The major goal of the project is to develop new techniques for extracting information from temporal behaviors (signals, wave-forms, sequences), and come up with succinct representation that captures their properties. These behaviors, can be a result of running simulations or measuring actual systems in various domains. In some application domains temporal data mining is handled by techniques coming from machine learning (recurrent neural networks (RNN), automaton learning), statistics and control (system identification). The project will explore the applicability of Signal Temporal Logic (STL) for inferring classifiers and for clustering of such behaviors.

STL is a simple extension of temporal logic used to specify properties of real-valued signals defined over continuous time. It can express, for example constraints on the temporal distance between events such as threshold crossings of various variables. Its major use is to monitor behaviors (simulation traces, measurement from a real system during operation) and detect violations of temporal properties. Since its introduction in 2004, STL has been adopted by researchers in many application domains to specify and monitor behaviors of diverse systems such as robots, medical devices (artificial pancreas, anaesthesia machine), analog circuits, biochemical models of cellular pathways, and cyber-physical control systems, mostly within the automotive domain. An introduction to can be found here and a recent survey appears here

The starting point of the thesis will be the work on parametric identification of temporal properties which solves the following problem: given a behavior and a parametric STL (PSTL) formula, a formula where some threshold and timing constants have been replaced by parameters, find the set of parameters that makes the behavior satisfy the property. More details can be found here and here From the point of view of machine learning, the formula can be viewed as a feature extractor which reduces the signal into a low-dimensional set in the parameter space that can be used for classification and clustering.

The goal of the thesis is to develop these ideas further, theoretically and practically, to the point of being applicable to real-life case-studies. The actual evolution of the thesis will depend, of course, on intermediate results but also on the qualifications and tendencies of the student. Among the topics to be investigated we find:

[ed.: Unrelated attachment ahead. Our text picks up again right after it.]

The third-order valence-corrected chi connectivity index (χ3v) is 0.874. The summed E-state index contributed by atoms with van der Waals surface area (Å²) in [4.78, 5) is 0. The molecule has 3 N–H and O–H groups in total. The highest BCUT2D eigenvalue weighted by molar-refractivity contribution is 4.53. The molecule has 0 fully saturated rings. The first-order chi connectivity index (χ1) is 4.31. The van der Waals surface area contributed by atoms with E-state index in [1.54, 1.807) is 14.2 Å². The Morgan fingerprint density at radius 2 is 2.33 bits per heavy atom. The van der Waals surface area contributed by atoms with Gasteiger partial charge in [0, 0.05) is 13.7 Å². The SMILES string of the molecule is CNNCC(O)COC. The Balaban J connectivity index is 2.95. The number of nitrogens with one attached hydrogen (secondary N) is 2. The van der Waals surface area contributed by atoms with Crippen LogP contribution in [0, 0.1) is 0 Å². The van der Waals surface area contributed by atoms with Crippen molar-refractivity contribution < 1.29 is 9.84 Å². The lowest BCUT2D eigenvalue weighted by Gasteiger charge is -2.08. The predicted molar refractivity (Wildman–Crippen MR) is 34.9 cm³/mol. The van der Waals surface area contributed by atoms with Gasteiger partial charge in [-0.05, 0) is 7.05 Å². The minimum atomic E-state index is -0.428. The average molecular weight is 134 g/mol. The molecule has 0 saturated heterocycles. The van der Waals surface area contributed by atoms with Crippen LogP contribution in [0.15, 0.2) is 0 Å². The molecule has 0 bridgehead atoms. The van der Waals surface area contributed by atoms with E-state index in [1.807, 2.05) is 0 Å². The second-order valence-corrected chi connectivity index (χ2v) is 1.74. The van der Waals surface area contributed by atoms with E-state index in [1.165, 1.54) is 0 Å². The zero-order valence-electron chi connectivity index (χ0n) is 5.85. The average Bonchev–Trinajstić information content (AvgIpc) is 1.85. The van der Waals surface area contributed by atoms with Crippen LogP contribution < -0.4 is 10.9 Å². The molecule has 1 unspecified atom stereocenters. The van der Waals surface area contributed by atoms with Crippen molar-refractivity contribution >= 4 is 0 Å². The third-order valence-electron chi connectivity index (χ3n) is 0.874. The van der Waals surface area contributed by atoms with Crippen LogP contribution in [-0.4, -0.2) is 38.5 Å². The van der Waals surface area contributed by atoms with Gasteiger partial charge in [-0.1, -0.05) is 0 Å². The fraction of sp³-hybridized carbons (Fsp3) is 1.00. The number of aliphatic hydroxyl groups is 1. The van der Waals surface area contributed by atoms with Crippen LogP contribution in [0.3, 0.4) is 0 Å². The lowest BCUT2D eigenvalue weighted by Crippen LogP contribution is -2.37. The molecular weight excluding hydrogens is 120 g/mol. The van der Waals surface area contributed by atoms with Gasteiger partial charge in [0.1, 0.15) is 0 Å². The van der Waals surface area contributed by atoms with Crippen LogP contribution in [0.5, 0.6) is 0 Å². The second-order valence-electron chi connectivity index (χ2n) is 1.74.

- A comparison with other approaches to learn from temporal behaviors such as RNN and automata;
- Fundamental and algorithmic studies on the quantitative semantics of STL which reflects the robustness of satisfaction in space and time;
- An implementation of different approaches (search, quantifier elimination, backward computation) to solve the parametric identification problem, exactly or approximately;
- Handling the fact that while observing system behaviors we have only positive examples;
- Developing efficient algorithms for sub-problems encountered during the development of the classification and clustering algorithms, e.g., computing the Hausdorff distance between unions of poyhedra, or approximating monotone functions;
- Applying the resulting algorithms to case-studies coming from cyber-physical systems and mostly from systems biology.
- Integrating the results in the AMT toolbox.

All in all, the thesis offers an opportunity to participate in a leading-edge research in a new and timely domain that combines clean and decent theory, real-life applicability and international collaboration. The thesis is part of the SYMER multi-disciplinary project of the Grenoble university, in collaboration with biologists working on cellular metabolism and epigenetics and the project results will be applied to models developed within the project.

We are looking for motivated candidates with a Masters degree in CS, EE, Math or even Physics, and a solid background in a non-empty subset of computer science (algorithms, automata, logic), control, optimization, formal methods, machine learning, signal processing and statistical reasoning. Such candidates who are ready to learn new things and complete their background, are kindly requested to send e-mail (with "PhD-candidate" in the title) a CV and a motivation letter to thao.dang@univ-grenoble-alpes.fr and nicolas.basset1@univ-grenoble-alpes.fr

The Grenoble area, in addition to being surrounded skiable mountains is easily accessible: Lyon (1 hour), Geneva (1.5 hours), Torino (2 hours), Paris (3 hours by train) and Barcelona (6 hours). It features one of Europe's largest concentrations of academic/industrial research and development with a lot of students, a cosmopolite atmosphere and work opportunities.

VERIMAG, is a leading academic lab in verification and model-based design of embedded cyber-physical systems. Its past contributions include model checking (J. Sifakis, Turing Award 2007), the data-flow language Lustre (P. Caspi, N. Halbwachs) underlying the SCADE programming environment for safety-critical systems. The Tempo group at VERIMAG has made pioneering contributions to the study of hybrid cyber-physical systems and its applications, and in particular the development of STL. Group alumni have proceeded to post-doc abroad (Berkeley, Carnegie-Mellon, Cornell, Boston University, IST Ausrtria) or integrate in industry (Mathworks, Intel, local start-ups) or R&D organization (Austrian Institute of Technology).